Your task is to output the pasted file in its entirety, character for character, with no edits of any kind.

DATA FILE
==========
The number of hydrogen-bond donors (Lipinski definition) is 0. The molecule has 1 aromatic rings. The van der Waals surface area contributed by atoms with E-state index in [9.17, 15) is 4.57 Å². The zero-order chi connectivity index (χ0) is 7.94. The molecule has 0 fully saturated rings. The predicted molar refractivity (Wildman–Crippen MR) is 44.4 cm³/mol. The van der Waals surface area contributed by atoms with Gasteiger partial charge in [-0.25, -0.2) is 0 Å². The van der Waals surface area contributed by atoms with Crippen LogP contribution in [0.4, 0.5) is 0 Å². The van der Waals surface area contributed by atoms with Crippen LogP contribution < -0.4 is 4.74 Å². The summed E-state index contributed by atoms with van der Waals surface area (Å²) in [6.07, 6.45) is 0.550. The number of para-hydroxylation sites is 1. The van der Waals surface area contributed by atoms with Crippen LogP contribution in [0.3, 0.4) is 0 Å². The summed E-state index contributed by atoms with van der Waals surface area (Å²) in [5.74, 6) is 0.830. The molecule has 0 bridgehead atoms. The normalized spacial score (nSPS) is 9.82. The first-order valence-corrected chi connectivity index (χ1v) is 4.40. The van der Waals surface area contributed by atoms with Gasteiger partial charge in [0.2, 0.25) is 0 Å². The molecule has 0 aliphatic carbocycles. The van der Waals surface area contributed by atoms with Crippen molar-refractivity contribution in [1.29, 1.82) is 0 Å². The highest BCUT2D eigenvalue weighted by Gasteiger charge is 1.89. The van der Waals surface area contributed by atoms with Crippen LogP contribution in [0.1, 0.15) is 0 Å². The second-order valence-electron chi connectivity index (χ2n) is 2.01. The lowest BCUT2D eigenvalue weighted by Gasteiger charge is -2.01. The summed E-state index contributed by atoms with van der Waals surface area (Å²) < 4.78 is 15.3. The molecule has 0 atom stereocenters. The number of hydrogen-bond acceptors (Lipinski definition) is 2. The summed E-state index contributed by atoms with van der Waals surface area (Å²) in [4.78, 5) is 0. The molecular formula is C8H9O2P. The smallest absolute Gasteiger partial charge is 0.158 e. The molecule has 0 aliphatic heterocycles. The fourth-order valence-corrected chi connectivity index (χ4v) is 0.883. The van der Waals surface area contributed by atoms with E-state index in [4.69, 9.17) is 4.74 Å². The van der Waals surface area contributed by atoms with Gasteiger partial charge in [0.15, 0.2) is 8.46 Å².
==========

The number of hydrogen-bond donors (Lipinski definition) is 0. The molecule has 1 aromatic rings. The van der Waals surface area contributed by atoms with E-state index in [9.17, 15) is 4.57 Å². The zero-order chi connectivity index (χ0) is 7.94. The molecule has 0 fully saturated rings. The predicted molar refractivity (Wildman–Crippen MR) is 44.4 cm³/mol. The van der Waals surface area contributed by atoms with Gasteiger partial charge in [-0.25, -0.2) is 0 Å². The van der Waals surface area contributed by atoms with Crippen LogP contribution in [0.4, 0.5) is 0 Å². The van der Waals surface area contributed by atoms with Crippen LogP contribution < -0.4 is 4.74 Å². The summed E-state index contributed by atoms with van der Waals surface area (Å²) in [6.07, 6.45) is 0.550. The number of para-hydroxylation sites is 1. The van der Waals surface area contributed by atoms with Crippen LogP contribution in [0.3, 0.4) is 0 Å². The summed E-state index contributed by atoms with van der Waals surface area (Å²) in [5.74, 6) is 0.830. The molecule has 0 bridgehead atoms. The normalized spacial score (nSPS) is 9.82. The first-order valence-corrected chi connectivity index (χ1v) is 4.40. The van der Waals surface area contributed by atoms with Gasteiger partial charge in [0.2, 0.25) is 0 Å². The molecule has 0 aliphatic carbocycles. The van der Waals surface area contributed by atoms with Crippen molar-refractivity contribution in [1.29, 1.82) is 0 Å². The highest BCUT2D eigenvalue weighted by Gasteiger charge is 1.89. The van der Waals surface area contributed by atoms with Crippen LogP contribution in [0.1, 0.15) is 0 Å². The second-order valence-electron chi connectivity index (χ2n) is 2.01. The lowest BCUT2D eigenvalue weighted by Gasteiger charge is -2.01. The summed E-state index contributed by atoms with van der Waals surface area (Å²) < 4.78 is 15.3. The molecule has 0 atom stereocenters. The number of hydrogen-bond acceptors (Lipinski definition) is 2. The summed E-state index contributed by atoms with van der Waals surface area (Å²) in [4.78, 5) is 0. The molecular formula is C8H9O2P. The smallest absolute Gasteiger partial charge is 0.158 e. The molecule has 0 aliphatic heterocycles. The fourth-order valence-corrected chi connectivity index (χ4v) is 0.883. The van der Waals surface area contributed by atoms with E-state index in [4.69, 9.17) is 4.74 Å². The van der Waals surface area contributed by atoms with Gasteiger partial charge in [0.15, 0.2) is 8.46 Å².